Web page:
"Behold, the days are coming," declares the Lord, "when I shall raise up for David a righteous BRANCH; and He will reign as king and act wisely and do justice and righteousness in the land.

"In His days Judah will be saved, and Israel will dwell securely; and this is His name by which He will be called, ĎThe Lord OUR RIGHTEOUSNESS.í" Jeremiah 23:5-6).

Did you see it? This is a prophecy of Jesus. He is the righteous Branch of David. But He also has another title: Yahweh tsidkenu. "The Lord our righteousness."

When you are credited with the righteousness of Christ, it is Godís infinite righteousness which is credited to you. God Himself is our righteousness. And for God to condemn you would be for Him to judge and condemn Himself.

Who is the one who condemns? (8:34). Only a judge can condemn. And if we have been justified by the greatest Judge of all, then no one can condemn us. This is what Paul said at the beginning of this chapter.

There is therefore now no condemnation for those who are in Christ Jesus. (Romans 8:1).

If you are in Christ, then you share in His righteousness. For God to condemn you, He would first have to condemn Christ.

Christ Jesus is He who died, yes, rather who was raised, who is at the right hand of God, who also intercedes for us (8:34).

As we return to our image of the courtroom, we look to the table where the defense attorney stands. It is Jesus. He stands and makes intercession for us. He directs the courtís attention to His own hands and feet and the jagged scars which are there. He points to the terrible wound in His side. These are the legal evidence of the blood that was shed as punishment for our sins. Notice the progression mentioned in verse 34.

He died


He was raised


He is at the right hand of God


He intercedes for us

The progression starts at the cross. But it does not stop there. It continues up through the present.



Who will separate us from the love of Christ? Will tribulation, or distress, or persecution, or famine, or nakedness, or peril, or sword?

Just as it is written, "For your sake we are being put to death all day long; we were considered as sheep to be slaughtered."

But in all these things we overwhelmingly conquer through Him who loved us.

For I am convinced that neither death, nor life, nor angels, nor principalities, nor things present, nor things to come, nor powers, 39 nor height, nor depth, nor any other created thing, will be able to separate us from the love of God, which is in Christ Jesus our Lord. Romans 8:35-39).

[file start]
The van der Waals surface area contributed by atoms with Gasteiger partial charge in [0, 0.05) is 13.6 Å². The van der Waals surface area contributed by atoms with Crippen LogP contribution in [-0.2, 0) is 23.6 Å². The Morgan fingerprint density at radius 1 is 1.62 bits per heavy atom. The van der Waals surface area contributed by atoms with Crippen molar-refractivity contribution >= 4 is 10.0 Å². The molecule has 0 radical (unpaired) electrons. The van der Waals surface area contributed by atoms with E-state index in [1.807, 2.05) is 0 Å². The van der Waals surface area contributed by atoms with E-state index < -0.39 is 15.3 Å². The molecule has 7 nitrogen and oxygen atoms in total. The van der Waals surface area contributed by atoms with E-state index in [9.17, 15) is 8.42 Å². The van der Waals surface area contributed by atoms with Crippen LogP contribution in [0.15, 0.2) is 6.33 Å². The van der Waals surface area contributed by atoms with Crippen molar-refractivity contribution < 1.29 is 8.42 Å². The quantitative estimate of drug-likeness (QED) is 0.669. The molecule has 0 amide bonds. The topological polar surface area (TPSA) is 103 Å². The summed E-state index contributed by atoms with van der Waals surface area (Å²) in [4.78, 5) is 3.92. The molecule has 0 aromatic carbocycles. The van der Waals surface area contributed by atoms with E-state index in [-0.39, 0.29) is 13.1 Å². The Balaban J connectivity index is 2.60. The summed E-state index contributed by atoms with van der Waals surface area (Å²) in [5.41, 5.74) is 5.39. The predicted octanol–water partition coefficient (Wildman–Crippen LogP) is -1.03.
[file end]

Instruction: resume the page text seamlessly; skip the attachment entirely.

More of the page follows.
The subject of this section is the Love of Christ. It is mentioned three times (verses 25, 27 and 39). Paul asks the question, "Can anything separate us from that love?"

To go back to the illustration of the courtroom, Paul looks for those prison guards who might come to take the accused from the love of God.

He goes on to suggest seven possibilities. They are a challenge to make you think. Are you going through one of these?

These are all bad things. If you are going through one or more of these things, then you might be inclined to think that God doesnít love you anymore. It isnít true. None of these things can separate you from the love of Christ. None of these things can hurt you because they are a part of all of the things that God causes to work together for good (Romans 8:28).

Just as it is written, "For your sake we are being put to death all day long; we were considered as sheep to be slaughtered." (8:36).

Paul quotes Psalm 44:22. It pictures Christians who are being persecuted and even killed for their faith. The point is that persecution is nothing new for the people of God.

This is extremely relevant to the recipients of this epistle. Paul is writing to believers in Rome. Many are being persecuted for holding to their faith. They are in danger of being put to death. Before too much longer, it will become popular for the emperor to execute Christians by using them as torches to light up his garden parties.

And yet, this will not be a sign of Godís displeasure against them. They have not been separated from the love of Christ.

But in all these things we overwhelmingly conquer through Him who loved us (8:37).

In the face of seeming defeat, we are pictured as conquerors. The place of that victory is in Christ. In spite of the difficulties of circumstances, Paul is convinced of the truth that nothing is able to separate us from the love of Christ.

Notice the tense of the love of God in this verse. It is past tense. It is the Greek aorist. It looks to a specific point in time. It looks to a time when love was manifested in a special way. It looks to the cross. We are creatures of time. God sent His Son at a certain time and He did for us. God gives you salvation on the basis of something that was accomplished in the past.

If you are tempted to disbelieve the "now of His love, then look back and keep your eyes upon the "then" when He proved His love.